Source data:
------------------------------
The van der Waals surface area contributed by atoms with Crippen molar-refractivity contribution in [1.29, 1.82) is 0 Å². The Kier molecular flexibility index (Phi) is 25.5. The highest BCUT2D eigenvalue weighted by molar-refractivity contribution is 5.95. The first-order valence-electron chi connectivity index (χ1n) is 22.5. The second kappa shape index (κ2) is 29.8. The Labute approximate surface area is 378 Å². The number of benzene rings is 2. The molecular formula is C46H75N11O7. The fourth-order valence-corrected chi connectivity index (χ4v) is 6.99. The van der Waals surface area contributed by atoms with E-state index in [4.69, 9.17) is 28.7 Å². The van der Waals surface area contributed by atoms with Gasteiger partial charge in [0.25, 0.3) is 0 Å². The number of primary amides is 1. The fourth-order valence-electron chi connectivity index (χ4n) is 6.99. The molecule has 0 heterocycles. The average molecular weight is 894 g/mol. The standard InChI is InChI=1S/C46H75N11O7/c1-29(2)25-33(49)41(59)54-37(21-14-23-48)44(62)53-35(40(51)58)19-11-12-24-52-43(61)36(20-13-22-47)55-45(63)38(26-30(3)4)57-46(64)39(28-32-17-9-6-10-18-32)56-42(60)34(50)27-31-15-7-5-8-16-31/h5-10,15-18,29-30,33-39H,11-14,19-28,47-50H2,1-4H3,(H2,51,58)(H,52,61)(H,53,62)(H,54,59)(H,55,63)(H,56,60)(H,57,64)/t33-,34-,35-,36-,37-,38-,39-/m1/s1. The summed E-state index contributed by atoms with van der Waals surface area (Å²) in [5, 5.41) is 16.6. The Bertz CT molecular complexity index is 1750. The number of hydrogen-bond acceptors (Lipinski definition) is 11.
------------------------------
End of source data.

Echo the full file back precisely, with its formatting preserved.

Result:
The van der Waals surface area contributed by atoms with Crippen molar-refractivity contribution in [1.29, 1.82) is 0 Å². The Kier molecular flexibility index (Phi) is 25.5. The highest BCUT2D eigenvalue weighted by molar-refractivity contribution is 5.95. The first-order valence-electron chi connectivity index (χ1n) is 22.5. The second kappa shape index (κ2) is 29.8. The Labute approximate surface area is 378 Å². The number of benzene rings is 2. The molecular formula is C46H75N11O7. The fourth-order valence-corrected chi connectivity index (χ4v) is 6.99. The van der Waals surface area contributed by atoms with E-state index in [4.69, 9.17) is 28.7 Å². The van der Waals surface area contributed by atoms with Gasteiger partial charge in [0.25, 0.3) is 0 Å². The number of primary amides is 1. The fourth-order valence-electron chi connectivity index (χ4n) is 6.99. The molecule has 0 heterocycles. The average molecular weight is 894 g/mol. The standard InChI is InChI=1S/C46H75N11O7/c1-29(2)25-33(49)41(59)54-37(21-14-23-48)44(62)53-35(40(51)58)19-11-12-24-52-43(61)36(20-13-22-47)55-45(63)38(26-30(3)4)57-46(64)39(28-32-17-9-6-10-18-32)56-42(60)34(50)27-31-15-7-5-8-16-31/h5-10,15-18,29-30,33-39H,11-14,19-28,47-50H2,1-4H3,(H2,51,58)(H,52,61)(H,53,62)(H,54,59)(H,55,63)(H,56,60)(H,57,64)/t33-,34-,35-,36-,37-,38-,39-/m1/s1. The summed E-state index contributed by atoms with van der Waals surface area (Å²) in [5, 5.41) is 16.6. The Bertz CT molecular complexity index is 1750. The number of hydrogen-bond acceptors (Lipinski definition) is 11.